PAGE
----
|"Now where did I put my creativity?"|
And there's no denying whatsoever the role Ray Davies has in the history of rock music. His band The Kinks should rightfully be considered part of the Holy Trinity of 60's Britpop, and should be looked upon as one of the Grandfathers of my beloved power pop. When he's good--large chunks of Kontraversy, Something Else, Village Green, Arthur, that 80's revival of interest heralded by State of Confusion and the highly underrated Word of Mouth--there is simply no one as good a songwriter as Davies....
However, the sad thing is that the bulk of Davies' work is at its best lazy and at its worse downright, cringe-inducing awful. The smirking obviousness of Low Budget and Muswell Hillbillies, the imitativeness of Destroyer, even the downright radio baiting of Think Visual paints a picture of Davies' muse as fickle, callous and even cruel in its reduction of his vision. I sometimes wonder if Ray needed the out and out hostility of his brother Dave (or, during the 80's, his similarly conflicted romance with Chrissie Hynes, the disintegration of which led to both the adorementioned Word of Mouth and his first solo album, Return To Waterloo) to keep his tendency to muse on English cliches and obvious wordplay in check and drive him to greater heights...because when he's on his own, Ray Davies can frequently fall into a rut. Witness how, of the albums that are considered his post-Kinks solo career, four of the six albums are either composed whole or in part of previously released, reworked Kinks material.
This is from Davies' last solo album composed of original songs, 2007's Working Man's Cafe, and--unlike many of the other tracks on this otherwise middling-to-okay album--it's indicative of the obvious, imitative part of Davies' brain. It's one of an increasingly large body of songs by older rockers railing at the increasingly digitized world, and it's....not very insightful. While it mines the themes of alienation that Davies has found gold in before, there's none of the wonderful wordplay and sarcasm that makes Davies a rock maven here. Instead, it's a crotchety guy complaining that because we're so dependant on computers, no one listens to him. I find it fascinating how Davies cites a lot of older forms of communication--writing to City Hall, calling authorities--and then whines that the breakdown of new technologies results in no one listening to him, his complaints stuck in the system. Even the melody seems tired, as if it was slightly tweaked from a previous Kinks composition...from the 60's, naturally, since it'll evoke warm fuzzies of nostalgia from us older fans while seeming coolly retro to the newer fans.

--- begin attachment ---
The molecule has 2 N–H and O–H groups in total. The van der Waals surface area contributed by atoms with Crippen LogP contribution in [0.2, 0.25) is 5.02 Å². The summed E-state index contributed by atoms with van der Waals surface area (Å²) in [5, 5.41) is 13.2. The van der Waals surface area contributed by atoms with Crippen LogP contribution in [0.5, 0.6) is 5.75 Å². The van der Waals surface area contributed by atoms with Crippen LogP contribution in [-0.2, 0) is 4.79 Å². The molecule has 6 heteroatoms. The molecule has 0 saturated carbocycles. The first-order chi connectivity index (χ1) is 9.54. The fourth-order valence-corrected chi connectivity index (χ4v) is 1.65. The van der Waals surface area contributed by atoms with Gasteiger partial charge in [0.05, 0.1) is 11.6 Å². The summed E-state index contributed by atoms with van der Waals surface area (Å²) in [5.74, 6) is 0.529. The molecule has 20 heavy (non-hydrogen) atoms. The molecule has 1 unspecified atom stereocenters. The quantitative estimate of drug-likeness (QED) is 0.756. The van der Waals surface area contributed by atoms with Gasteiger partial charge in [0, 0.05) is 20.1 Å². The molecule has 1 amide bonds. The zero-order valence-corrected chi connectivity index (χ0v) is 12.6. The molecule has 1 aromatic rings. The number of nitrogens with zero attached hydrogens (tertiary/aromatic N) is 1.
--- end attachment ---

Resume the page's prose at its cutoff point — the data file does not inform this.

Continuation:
Since the release of Working Man's Cafe, Davies has released an album composed of choral arrangements of Kinks classics and the true kiss of creative death, an album where he re-recorded Kinks classics with a selection of modern, new artists like Mumford and Sons to prove how 'with it' and 'influential' he was. And the ironic thing is how if he hadn't dove into the same 'see, we mattered' pool that Art Aleakis has been swimming in, his reputation might have improved--instead of having it tarnished with the crappy green fakey-gold patina of greed, opportunism and desperation.
I love Ray Davies, and will always honor his songwriting talents for what they were and for the way he helped shape power pop. But stuff like this makes me want to scream at him. It's a dichotomy I have grown to live with.
Here's the song in the popular 'shot of the album cover' format....